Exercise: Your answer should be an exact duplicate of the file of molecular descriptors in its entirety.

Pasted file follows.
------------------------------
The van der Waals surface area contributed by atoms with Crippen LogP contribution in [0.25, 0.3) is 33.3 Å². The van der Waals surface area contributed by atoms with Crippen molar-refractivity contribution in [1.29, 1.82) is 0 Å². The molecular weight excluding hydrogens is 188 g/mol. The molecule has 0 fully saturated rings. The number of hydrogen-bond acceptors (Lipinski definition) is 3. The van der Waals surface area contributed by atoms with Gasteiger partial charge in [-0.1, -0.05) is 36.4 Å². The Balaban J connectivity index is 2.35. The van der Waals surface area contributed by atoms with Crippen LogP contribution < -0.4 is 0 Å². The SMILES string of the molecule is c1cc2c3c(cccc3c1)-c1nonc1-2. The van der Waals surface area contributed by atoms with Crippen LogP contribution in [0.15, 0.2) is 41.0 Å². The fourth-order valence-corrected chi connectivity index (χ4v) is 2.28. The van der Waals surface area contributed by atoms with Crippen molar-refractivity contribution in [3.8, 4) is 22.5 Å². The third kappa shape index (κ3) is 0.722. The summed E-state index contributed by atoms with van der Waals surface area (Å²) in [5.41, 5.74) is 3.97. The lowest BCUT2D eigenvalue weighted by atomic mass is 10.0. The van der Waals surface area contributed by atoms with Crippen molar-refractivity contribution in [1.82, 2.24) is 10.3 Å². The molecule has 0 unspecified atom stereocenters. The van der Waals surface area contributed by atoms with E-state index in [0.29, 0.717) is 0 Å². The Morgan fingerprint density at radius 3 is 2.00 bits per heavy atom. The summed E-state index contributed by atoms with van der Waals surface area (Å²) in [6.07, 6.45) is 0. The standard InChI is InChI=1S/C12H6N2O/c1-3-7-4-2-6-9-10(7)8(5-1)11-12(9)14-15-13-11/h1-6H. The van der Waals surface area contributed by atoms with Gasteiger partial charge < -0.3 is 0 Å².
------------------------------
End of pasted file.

The van der Waals surface area contributed by atoms with Crippen LogP contribution in [0.25, 0.3) is 33.3 Å². The van der Waals surface area contributed by atoms with Crippen molar-refractivity contribution in [1.29, 1.82) is 0 Å². The molecular weight excluding hydrogens is 188 g/mol. The molecule has 0 fully saturated rings. The number of hydrogen-bond acceptors (Lipinski definition) is 3. The van der Waals surface area contributed by atoms with Gasteiger partial charge in [-0.1, -0.05) is 36.4 Å². The Balaban J connectivity index is 2.35. The van der Waals surface area contributed by atoms with Crippen LogP contribution < -0.4 is 0 Å². The SMILES string of the molecule is c1cc2c3c(cccc3c1)-c1nonc1-2. The van der Waals surface area contributed by atoms with Crippen LogP contribution in [0.15, 0.2) is 41.0 Å². The fourth-order valence-corrected chi connectivity index (χ4v) is 2.28. The van der Waals surface area contributed by atoms with Crippen molar-refractivity contribution in [3.8, 4) is 22.5 Å². The third kappa shape index (κ3) is 0.722. The summed E-state index contributed by atoms with van der Waals surface area (Å²) in [5.41, 5.74) is 3.97. The lowest BCUT2D eigenvalue weighted by atomic mass is 10.0. The van der Waals surface area contributed by atoms with Crippen molar-refractivity contribution in [1.82, 2.24) is 10.3 Å². The molecule has 0 unspecified atom stereocenters. The van der Waals surface area contributed by atoms with E-state index in [0.29, 0.717) is 0 Å². The Morgan fingerprint density at radius 3 is 2.00 bits per heavy atom. The summed E-state index contributed by atoms with van der Waals surface area (Å²) in [6.07, 6.45) is 0. The standard InChI is InChI=1S/C12H6N2O/c1-3-7-4-2-6-9-10(7)8(5-1)11-12(9)14-15-13-11/h1-6H. The van der Waals surface area contributed by atoms with Gasteiger partial charge < -0.3 is 0 Å².